Sail Date December 2019
We just came back from 2 weeks sailing the Secret Islands of the Seychelles on Le Bougainville, a new ship of Ponant. We had never cruised with Ponant but thought the itinerary and their partnership with National Geographic for this trip ... Read More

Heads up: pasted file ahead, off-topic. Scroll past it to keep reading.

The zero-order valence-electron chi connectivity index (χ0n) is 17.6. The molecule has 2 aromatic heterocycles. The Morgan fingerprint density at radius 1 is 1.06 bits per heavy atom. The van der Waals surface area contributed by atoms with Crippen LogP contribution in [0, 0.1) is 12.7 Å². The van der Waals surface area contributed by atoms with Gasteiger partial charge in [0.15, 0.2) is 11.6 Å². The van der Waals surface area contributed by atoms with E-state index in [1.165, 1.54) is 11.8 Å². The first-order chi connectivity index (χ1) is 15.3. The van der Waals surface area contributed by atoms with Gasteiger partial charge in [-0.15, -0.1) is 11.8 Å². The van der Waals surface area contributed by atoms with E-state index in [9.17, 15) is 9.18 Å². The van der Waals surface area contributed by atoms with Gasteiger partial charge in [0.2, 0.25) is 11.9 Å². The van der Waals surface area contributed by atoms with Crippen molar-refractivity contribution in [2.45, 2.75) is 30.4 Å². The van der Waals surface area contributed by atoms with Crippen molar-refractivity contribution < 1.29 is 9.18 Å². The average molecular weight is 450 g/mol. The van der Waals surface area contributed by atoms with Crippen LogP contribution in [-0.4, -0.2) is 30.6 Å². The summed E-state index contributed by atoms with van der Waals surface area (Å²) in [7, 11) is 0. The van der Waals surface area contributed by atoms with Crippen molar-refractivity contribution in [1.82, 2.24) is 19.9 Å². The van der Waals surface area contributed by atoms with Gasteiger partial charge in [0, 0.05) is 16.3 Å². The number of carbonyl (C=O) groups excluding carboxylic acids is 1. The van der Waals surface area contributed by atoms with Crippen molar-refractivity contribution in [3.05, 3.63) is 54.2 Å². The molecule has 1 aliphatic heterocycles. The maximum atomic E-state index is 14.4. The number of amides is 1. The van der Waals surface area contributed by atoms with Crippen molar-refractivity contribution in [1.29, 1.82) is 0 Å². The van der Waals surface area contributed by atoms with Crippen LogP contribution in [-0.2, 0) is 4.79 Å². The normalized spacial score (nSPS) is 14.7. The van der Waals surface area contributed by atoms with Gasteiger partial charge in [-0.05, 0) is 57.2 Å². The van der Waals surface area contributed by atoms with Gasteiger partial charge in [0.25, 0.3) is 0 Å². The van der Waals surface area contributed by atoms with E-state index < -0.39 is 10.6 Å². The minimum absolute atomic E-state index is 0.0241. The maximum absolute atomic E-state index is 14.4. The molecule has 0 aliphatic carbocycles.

We just came back from 2 weeks sailing the Secret Islands of the Seychelles on Le Bougainville, a new ship of Ponant. We had never cruised with Ponant but thought the itinerary and their partnership with National Geographic for this trip was exciting. It was a new ship that had just set sail this year so we tried them out. It had great potential with Nat Geo naturalists and photographer to visit remote exotic islands of the Indian Ocean. Our experience with of our trip is below; - Pre Trip Communication - The information sent ahead of the cruse by Ponant was lengthy but had very little if any content that was useful in preparing for the trip. Some of it was contradictory such as they recommended bring field glasses for viewing. When we arrived on the ship we found complementary Nat Geo field glasses already in your room for use on the trip. There was very little information on the planned shore excursions. Trying to login to their website was difficult. We eventually found out we had to be logged under the country that Ponant had booked your trip in. For us they had booked it through their Australia office so we could not see any information if we logged into their USA website. -Ship - New this year and very beautifully designed. The common area spaces were good however in inclement weather it's a little tight. There is only had one public restroom. There were signs already of deferred maintenance issues that had not been dealt with such as stair handles coming off, doors not working, leak in the pool etc. They often did not set up the less visited upper deck areas with chairs etc. We would go to those decks to find a quiet area and find the chairs stacked and tied up. -Onboard Communication - The English presentation of announcements, printed materials and in group presentations was very poor. The person doing announcing on the PA system was hard to understand and would often give the English speakers misinformation because of bad translation. For example; she announced one day the beach we were going to had no snorkeling. We left our snorkel gear on the ship and went to the beach only to find all the French speakers snorkeling. Upon asking the staff they said "what we meant was the snorkeling was not the best at this beach not that was no snorkeling". This happened often. The printed daily communications were terrible. Some of the translation into English was not understandable, some used configuration of words that was very hard to make any sense out of. Ponant would benefit greatly by having a native English speaker onboard for announcements and review of written materials if they intend to keep trying to attract customers in English speaking markets. -National Geographic Partnership - This was a main feature of why we signed up for this expedition. It appeared that the Nat Geo people had more plans to interact with passengers than Ponant permitted. For example, I am a photographer and the Nat Geo photographer was only scheduled to give 2 presentations and one photo event during the 12 day trip. They have a beautiful photo area with computers that could have been utilized but was not. They did not schedule any photo walk or photo sessions with the Nat Geo photographer which was a huge disappointment. The Nat Geo naturalists were the same, very few presentations and minimal passenger interaction events. The few "nature walks" they did were offered primarily in French with translation into broken English. - Front Desk Staff - They were lovely and always very willing to assist. I had a business transaction that I needed communication with and they were very helpful in quickly getting things copied and sent off. -Daily Operations - There were not set plans for daily activities shared with passengers ahead of time. They held mandatory briefings each night before dinner (they were usually during the sunset so most passengers did not get to enjoy them). The rooms had the tv/video capability for the ship to do a briefing video that would have allowed passengers to view it when they wanted vs. the mandatory meetings every day. For shore excursions they divided the passengers into groups with one being English speaking. They did not always communicate well in English to the English group. They did a good job of rotating which groups went first on excursions etc. The activity staff were not very engaging with passengers i.e. on one open water snorkel excursion, my wife got her finger pinched badly in the ladder climbing into the zodiac. The staff member on the boat commented to her that that ladder was a problem. She did not offer any medical assistance nor did any of them follow up to see if the wound was serious or not. They hosted several onboard activities throughout the cruise but did not communicate them to the passengers. For example you could sign up for a tour of the bridge. We only found out they were offering this by overhearing another passenger talking about it. There were 2 formal nights and a white night. There was no explanation as to what a white night even was. I am still wondering why there are any formal nights on an expedition trip anyways. The cabin stewards were great. - Restaurants and Food - Food was barely average. They were not helpful at all in assist passengers with special dietary needs such as gluten free, vegan etc. Mostly their response was to let the passenger figure out what they could eat from what was being offered that day vs. trying to accommodate them with food they were able to eat. - Dive Center - The Dive master was knowledgeable and as helpful as he could be. He was not given adequate help or equipment to accommodate the number of divers on the cruise. For example he only had staff to take 6 divers per dive and there were 22 people on the ship wanting to dive. He did his best to take all the divers on as many dives as they were interested in but several were unable to complete as many dives as they wished. Some passengers were able to sign up for dive packages in advance and other markets were apparently not able (for example, my market in USA being one that could not). - Ship Store - They had a small but adequate size store for this size of ship. The selection of items offered was poor. They had no toiletries or things like aspirin, suntan lotion, snacks or other practical things one might need on a cruise. The hours of operation were very limited. They would open for an hour or two at a time on random days and you only were able to shop if you happened to walk by when it was open and you had time. Staff was very friendly. - Spa/Exercise Center - They had a nice spa area with an amazing sauna. The staff were very helpful to my wife who had a broken finger nail. We did not use the exercise equipment but there seemed to be a good selection of equipment types for people to work out. Our friends traveling with us got a massage but reported they it was more of a rub down that an actual massage. Overall we felt like this trip fell far short of what an expedition trip with National Geographic experts should have been. Much of that seemed to us to be due to Ponant struggling with how to market worldwide and in multiple languages. Read Less